Here’s what I wrote to get it to work with a depth buffer (depth based blur):

const int NUM_SAMPLES = 16;

void main()
    vec2 fragCoord = gl_FragCoord.xy;

    const vec2 blurdir = vec2( 0.0, 1.0 );
    vec2 blurvec = (blurdir) / uResolution;
    vec2 uv = fragCoord / uResolution.xy;

    float z = texture(uImages[0], uv).w;
    fragColor = vec4(depthDirectionalBlur(z, CoC(z), uv, blurvec, NUM_SAMPLES), z);

Second pass:

const int NUM_SAMPLES = 16;

void main()
    vec2 uv = gl_FragCoord.xy / uResolution;

    float z = texture(uImages[0], uv).w;

    vec2 blurdir = vec2(1.0, 0.577350269189626);
    vec2 blurvec = normalize(blurdir) / uResolution;
    vec3 color0 = depthDirectionalBlur(z, CoC(z), uv, blurvec, NUM_SAMPLES);

    blurdir = vec2(-1.0, 0.577350269189626);
    blurvec = normalize(blurdir) / uResolution;
    vec3 color1 = depthDirectionalBlur(z, CoC(z), uv, blurvec, NUM_SAMPLES);

    vec3 color = min(color0, color1);
    fragColor = vec4(color, 1.0);

Shared header:

#version 420

// default uniforms
uniform vec3 uTimeResolution;
#define uTime (uTimeResolution.x)
#define uResolution (uTimeResolution.yz)

uniform sampler2D uImages[1];

uniform float uSharpDist = 15; // distance from camera that is 100% sharp
uniform float uSharpRange = 0; // distance from the sharp center that remains sharp
uniform float uBlurFalloff = 1000; // distance from the edge of the sharp range it takes to become 100% blurry
uniform float uMaxBlur = 16; // radius of the blur in pixels at 100% blur

float CoC(float z)
    return uMaxBlur * min(1, max(0, abs(z - uSharpDist) - uSharpRange) / uBlurFalloff);

out vec4 fragColor;

//note: uniform pdf rand [0;1)
float hash1(vec2 p)
    p = fract(p * vec2(5.3987, 5.4421));
    p += dot(p.yx, p.xy + vec2(21.5351, 14.3137));
    return fract(p.x * p.y * 95.4307);

#define USE_RANDOM

vec3 depthDirectionalBlur(float z, float coc, vec2 uv, vec2 blurvec, int numSamples)
    // z: z at UV
    // coc: blur radius at UV
    // uv: initial coordinate
    // blurvec: smudge direction
    // numSamples: blur taps
    vec3 sumcol = vec3(0.0);

    for (int i = 0; i < numSamples; ++i)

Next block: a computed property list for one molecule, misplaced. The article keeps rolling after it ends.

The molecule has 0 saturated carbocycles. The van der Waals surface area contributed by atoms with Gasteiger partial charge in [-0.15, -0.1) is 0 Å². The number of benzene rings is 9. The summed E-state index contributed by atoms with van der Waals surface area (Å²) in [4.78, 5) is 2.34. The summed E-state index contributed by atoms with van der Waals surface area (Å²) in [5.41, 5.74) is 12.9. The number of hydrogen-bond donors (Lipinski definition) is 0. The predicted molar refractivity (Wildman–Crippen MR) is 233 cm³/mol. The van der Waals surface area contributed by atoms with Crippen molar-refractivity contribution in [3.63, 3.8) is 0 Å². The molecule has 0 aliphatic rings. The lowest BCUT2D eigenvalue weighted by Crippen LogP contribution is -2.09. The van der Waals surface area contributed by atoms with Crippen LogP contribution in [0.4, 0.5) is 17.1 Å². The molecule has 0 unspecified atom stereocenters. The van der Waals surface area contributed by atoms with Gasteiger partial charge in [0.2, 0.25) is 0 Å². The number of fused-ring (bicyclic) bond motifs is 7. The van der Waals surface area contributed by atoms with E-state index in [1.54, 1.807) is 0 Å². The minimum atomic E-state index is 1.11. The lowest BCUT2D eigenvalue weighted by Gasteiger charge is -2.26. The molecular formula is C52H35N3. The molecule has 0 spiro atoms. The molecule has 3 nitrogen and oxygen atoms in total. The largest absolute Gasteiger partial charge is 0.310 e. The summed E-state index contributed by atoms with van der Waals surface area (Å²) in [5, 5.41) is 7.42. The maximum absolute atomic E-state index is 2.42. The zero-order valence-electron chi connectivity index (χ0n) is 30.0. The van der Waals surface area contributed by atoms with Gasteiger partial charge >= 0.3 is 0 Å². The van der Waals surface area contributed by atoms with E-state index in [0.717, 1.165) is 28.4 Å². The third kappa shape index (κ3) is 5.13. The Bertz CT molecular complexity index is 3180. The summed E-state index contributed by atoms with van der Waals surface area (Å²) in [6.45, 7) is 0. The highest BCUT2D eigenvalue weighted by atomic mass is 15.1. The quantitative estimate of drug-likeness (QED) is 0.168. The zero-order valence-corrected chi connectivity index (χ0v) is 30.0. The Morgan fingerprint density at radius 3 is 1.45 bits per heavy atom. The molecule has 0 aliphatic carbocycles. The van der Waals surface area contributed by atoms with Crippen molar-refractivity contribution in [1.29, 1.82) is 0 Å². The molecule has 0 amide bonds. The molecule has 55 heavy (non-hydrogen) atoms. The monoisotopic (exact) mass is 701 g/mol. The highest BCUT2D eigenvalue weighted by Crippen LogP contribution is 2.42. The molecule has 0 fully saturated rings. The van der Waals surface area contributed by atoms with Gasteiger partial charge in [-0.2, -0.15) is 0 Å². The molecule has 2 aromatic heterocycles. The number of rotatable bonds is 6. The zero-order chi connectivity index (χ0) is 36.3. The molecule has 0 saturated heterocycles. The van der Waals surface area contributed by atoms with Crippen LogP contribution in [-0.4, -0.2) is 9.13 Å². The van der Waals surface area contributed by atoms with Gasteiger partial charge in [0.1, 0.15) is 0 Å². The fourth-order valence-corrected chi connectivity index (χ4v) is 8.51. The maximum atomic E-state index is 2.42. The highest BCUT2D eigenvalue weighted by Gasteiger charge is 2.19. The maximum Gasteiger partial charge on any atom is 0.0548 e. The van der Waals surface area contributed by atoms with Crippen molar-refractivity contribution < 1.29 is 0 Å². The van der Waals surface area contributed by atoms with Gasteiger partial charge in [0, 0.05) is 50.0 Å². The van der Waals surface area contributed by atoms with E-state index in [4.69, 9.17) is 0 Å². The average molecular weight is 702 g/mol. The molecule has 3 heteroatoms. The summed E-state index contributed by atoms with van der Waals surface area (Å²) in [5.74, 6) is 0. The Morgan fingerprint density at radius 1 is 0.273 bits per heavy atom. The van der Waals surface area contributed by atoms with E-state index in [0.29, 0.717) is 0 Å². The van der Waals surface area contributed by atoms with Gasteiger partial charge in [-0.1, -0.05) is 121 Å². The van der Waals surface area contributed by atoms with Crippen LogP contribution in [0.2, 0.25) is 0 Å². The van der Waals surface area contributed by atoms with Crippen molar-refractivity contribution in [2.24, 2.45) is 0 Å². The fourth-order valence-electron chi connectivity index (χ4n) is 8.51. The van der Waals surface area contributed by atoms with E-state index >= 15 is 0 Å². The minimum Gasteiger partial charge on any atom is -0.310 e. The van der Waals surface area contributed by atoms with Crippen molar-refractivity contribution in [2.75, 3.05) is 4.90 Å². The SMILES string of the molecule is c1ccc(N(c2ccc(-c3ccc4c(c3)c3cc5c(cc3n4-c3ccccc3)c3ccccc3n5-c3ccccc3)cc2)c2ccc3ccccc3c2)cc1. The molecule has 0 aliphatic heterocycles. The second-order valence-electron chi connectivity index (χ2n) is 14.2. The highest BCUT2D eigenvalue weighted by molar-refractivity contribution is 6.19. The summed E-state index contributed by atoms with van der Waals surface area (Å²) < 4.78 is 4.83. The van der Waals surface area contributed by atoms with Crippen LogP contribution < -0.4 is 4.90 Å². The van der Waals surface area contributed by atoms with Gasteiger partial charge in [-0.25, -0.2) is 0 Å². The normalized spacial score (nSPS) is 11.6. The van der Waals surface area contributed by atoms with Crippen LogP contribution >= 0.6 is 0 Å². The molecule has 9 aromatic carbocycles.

float r =
            #ifdef USE_RANDOM
            (i + hash1(uv + float(i + uTime)) - 0.5)
            / float(numSamples - 1) - 0.5;
        vec2 p = uv + r * coc * blurvec;
        vec4 smpl = texture(uImages[0], p);
        if(smpl.w < z) // if sample is closer consider it's CoC
            p = uv + r * min(coc, CoC(smpl.w)) * blurvec;
            p = uv + r * CoC(smpl.w) * blurvec;
            smpl = texture(uImages[0], p);
        sumcol +=;

    sumcol /= float(numSamples);
    sumcol = max(sumcol, 0.0);

    return sumcol;

Additional sources used for a longer time

Distance function library
A very cool site explaining all kinds of things you can do with this code. I think many of these functions were invented already, but with some bonusses as ewll as a very clear code style and excellent documentations for full accessibility.
For an introduction to this library:

Noise functions
Hashes optimized to only implement hash4() and the rest is just swizzling and redirecting, so a float based hash is just:

float hash1(float x){return hash4(vec4(x)).x;}
vec2 hash2(float x){return hash4(vec4(x)).xy;}

And so on.

Value noise

Voronoi 2D
Voronoi is great, as using the center distance we get worley noise instead, and we can track cell indices for randomization.
This is fairly fast, but still too slow to do realtime. So I implemented tileable 2D & 3D versions.

Layering the value noise for N iterations, scaling the UV by 2 and weight by 0.5 in every iteration.
These could be controllable parameters for various different looks. A slower weight decrease results in a more wood-grain look for example.

float perlin(vec2 p, int iterations)
    float f = 0.0;
    float amplitude = 1.0;

    for (int i = 0; i < iterations; ++i)
        f += snoise(p) * amplitude;
        amplitude *= 0.5;
        p *= 2.0;

    return f * 0.5;

Now the perlin logic can be applied to worley noise (voronoi center) to get billows. I did the same for the voronoi edges, all tileable in 2D and 3D for texture precalc. Here’s an example. Basically the modulo in the snoise function is the only thing necessary to make things tileable. Perlin then just uses that and keeps track of the scale for that layer.

float snoise_tiled(vec2 p, float scale)
    p *= scale;
    vec2 c = floor(p);
    vec2 f = p - c;
    f = f * f * (3.0 - 2.0 * f);
    return mix(mix(hash1(mod(c + vec2(0.0, 0.0), scale) + 10.0),
    hash1(mod(c + vec2(1.0, 0.0), scale) + 10.0), f.x),
    mix(hash1(mod(c + vec2(0.0, 1.0), scale) + 10.0),
    hash1(mod(c + vec2(1.0, 1.0), scale) + 10.0), f.x), f.y);
float perlin_tiled(vec2 p, float scale, int iterations)
    float f = 0.0;
    p = mod(p, scale);
    float amplitude = 1.0;
    for (int i = 0; i < iterations; ++i)
        f += snoise_tiled(p, scale) * amplitude;
        amplitude *= 0.5;
        scale *= 2.0;

    return f * 0.5;